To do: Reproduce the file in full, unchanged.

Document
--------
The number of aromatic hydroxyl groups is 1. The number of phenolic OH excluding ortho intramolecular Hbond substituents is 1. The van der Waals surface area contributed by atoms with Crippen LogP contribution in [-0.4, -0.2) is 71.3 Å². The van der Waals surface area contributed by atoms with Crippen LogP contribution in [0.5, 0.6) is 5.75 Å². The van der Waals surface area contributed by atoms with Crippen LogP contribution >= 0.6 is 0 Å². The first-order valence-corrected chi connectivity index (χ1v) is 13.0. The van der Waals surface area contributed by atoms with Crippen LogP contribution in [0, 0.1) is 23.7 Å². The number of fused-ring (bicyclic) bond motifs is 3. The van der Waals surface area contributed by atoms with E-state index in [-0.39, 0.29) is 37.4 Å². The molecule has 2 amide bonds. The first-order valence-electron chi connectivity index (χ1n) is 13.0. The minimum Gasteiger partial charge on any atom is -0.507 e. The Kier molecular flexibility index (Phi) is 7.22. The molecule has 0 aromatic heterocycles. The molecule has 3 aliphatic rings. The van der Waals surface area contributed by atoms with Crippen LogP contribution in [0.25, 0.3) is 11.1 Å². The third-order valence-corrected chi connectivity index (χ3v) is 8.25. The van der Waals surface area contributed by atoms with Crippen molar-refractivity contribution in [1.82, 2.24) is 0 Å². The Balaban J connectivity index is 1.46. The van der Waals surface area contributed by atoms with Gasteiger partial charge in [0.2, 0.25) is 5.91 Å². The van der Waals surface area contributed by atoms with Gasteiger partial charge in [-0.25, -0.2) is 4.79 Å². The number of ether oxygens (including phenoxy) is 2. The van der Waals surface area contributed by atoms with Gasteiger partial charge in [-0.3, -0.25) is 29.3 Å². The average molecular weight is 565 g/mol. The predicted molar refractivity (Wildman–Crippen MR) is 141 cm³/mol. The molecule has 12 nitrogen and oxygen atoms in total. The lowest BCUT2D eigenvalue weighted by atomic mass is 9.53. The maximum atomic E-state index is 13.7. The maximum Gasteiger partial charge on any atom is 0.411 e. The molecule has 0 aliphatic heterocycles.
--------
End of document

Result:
The number of aromatic hydroxyl groups is 1. The number of phenolic OH excluding ortho intramolecular Hbond substituents is 1. The van der Waals surface area contributed by atoms with Crippen LogP contribution in [-0.4, -0.2) is 71.3 Å². The van der Waals surface area contributed by atoms with Crippen LogP contribution in [0.5, 0.6) is 5.75 Å². The van der Waals surface area contributed by atoms with Crippen LogP contribution >= 0.6 is 0 Å². The first-order valence-corrected chi connectivity index (χ1v) is 13.0. The van der Waals surface area contributed by atoms with Crippen LogP contribution in [0, 0.1) is 23.7 Å². The number of fused-ring (bicyclic) bond motifs is 3. The van der Waals surface area contributed by atoms with E-state index in [-0.39, 0.29) is 37.4 Å². The molecule has 2 amide bonds. The first-order valence-electron chi connectivity index (χ1n) is 13.0. The minimum Gasteiger partial charge on any atom is -0.507 e. The Kier molecular flexibility index (Phi) is 7.22. The molecule has 0 aromatic heterocycles. The molecule has 3 aliphatic rings. The van der Waals surface area contributed by atoms with Crippen LogP contribution in [0.25, 0.3) is 11.1 Å². The third-order valence-corrected chi connectivity index (χ3v) is 8.25. The van der Waals surface area contributed by atoms with Crippen molar-refractivity contribution in [1.82, 2.24) is 0 Å². The Balaban J connectivity index is 1.46. The van der Waals surface area contributed by atoms with Gasteiger partial charge in [0.2, 0.25) is 5.91 Å². The van der Waals surface area contributed by atoms with Gasteiger partial charge in [-0.25, -0.2) is 4.79 Å². The number of ether oxygens (including phenoxy) is 2. The van der Waals surface area contributed by atoms with Gasteiger partial charge in [-0.3, -0.25) is 29.3 Å². The average molecular weight is 565 g/mol. The predicted molar refractivity (Wildman–Crippen MR) is 141 cm³/mol. The molecule has 12 nitrogen and oxygen atoms in total. The lowest BCUT2D eigenvalue weighted by atomic mass is 9.53. The maximum atomic E-state index is 13.7. The maximum Gasteiger partial charge on any atom is 0.411 e. The molecule has 0 aliphatic heterocycles.